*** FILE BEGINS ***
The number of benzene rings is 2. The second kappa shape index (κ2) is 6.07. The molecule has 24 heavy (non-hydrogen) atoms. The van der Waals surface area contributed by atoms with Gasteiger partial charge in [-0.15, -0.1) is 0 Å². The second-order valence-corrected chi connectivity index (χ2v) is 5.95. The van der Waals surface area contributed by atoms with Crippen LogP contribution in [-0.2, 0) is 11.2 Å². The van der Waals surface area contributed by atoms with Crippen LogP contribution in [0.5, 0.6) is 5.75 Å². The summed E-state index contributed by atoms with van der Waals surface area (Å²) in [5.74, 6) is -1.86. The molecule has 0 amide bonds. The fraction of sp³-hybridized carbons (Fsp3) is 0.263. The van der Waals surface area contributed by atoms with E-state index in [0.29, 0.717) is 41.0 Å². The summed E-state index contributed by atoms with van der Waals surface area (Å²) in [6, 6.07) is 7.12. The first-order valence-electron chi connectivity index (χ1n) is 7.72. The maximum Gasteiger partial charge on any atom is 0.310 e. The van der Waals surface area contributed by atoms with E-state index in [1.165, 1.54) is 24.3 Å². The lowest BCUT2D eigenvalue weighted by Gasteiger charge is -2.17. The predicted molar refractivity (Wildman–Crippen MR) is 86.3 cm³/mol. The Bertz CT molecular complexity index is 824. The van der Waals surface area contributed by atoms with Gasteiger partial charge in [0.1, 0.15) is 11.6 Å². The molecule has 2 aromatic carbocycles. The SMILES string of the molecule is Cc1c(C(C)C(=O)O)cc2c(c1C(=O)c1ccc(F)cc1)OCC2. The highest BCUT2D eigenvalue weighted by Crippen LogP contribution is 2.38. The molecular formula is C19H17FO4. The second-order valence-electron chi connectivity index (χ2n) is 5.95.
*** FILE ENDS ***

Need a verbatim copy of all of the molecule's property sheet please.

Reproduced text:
The number of benzene rings is 2. The second kappa shape index (κ2) is 6.07. The molecule has 24 heavy (non-hydrogen) atoms. The van der Waals surface area contributed by atoms with Gasteiger partial charge in [-0.15, -0.1) is 0 Å². The second-order valence-corrected chi connectivity index (χ2v) is 5.95. The van der Waals surface area contributed by atoms with Crippen LogP contribution in [-0.2, 0) is 11.2 Å². The van der Waals surface area contributed by atoms with Crippen LogP contribution in [0.5, 0.6) is 5.75 Å². The summed E-state index contributed by atoms with van der Waals surface area (Å²) in [5.74, 6) is -1.86. The molecule has 0 amide bonds. The fraction of sp³-hybridized carbons (Fsp3) is 0.263. The van der Waals surface area contributed by atoms with E-state index in [0.29, 0.717) is 41.0 Å². The summed E-state index contributed by atoms with van der Waals surface area (Å²) in [6, 6.07) is 7.12. The first-order valence-electron chi connectivity index (χ1n) is 7.72. The maximum Gasteiger partial charge on any atom is 0.310 e. The van der Waals surface area contributed by atoms with E-state index in [1.165, 1.54) is 24.3 Å². The lowest BCUT2D eigenvalue weighted by Gasteiger charge is -2.17. The predicted molar refractivity (Wildman–Crippen MR) is 86.3 cm³/mol. The Bertz CT molecular complexity index is 824. The van der Waals surface area contributed by atoms with Gasteiger partial charge in [0.1, 0.15) is 11.6 Å². The molecule has 2 aromatic carbocycles. The SMILES string of the molecule is Cc1c(C(C)C(=O)O)cc2c(c1C(=O)c1ccc(F)cc1)OCC2. The highest BCUT2D eigenvalue weighted by Crippen LogP contribution is 2.38. The molecular formula is C19H17FO4. The second-order valence-electron chi connectivity index (χ2n) is 5.95.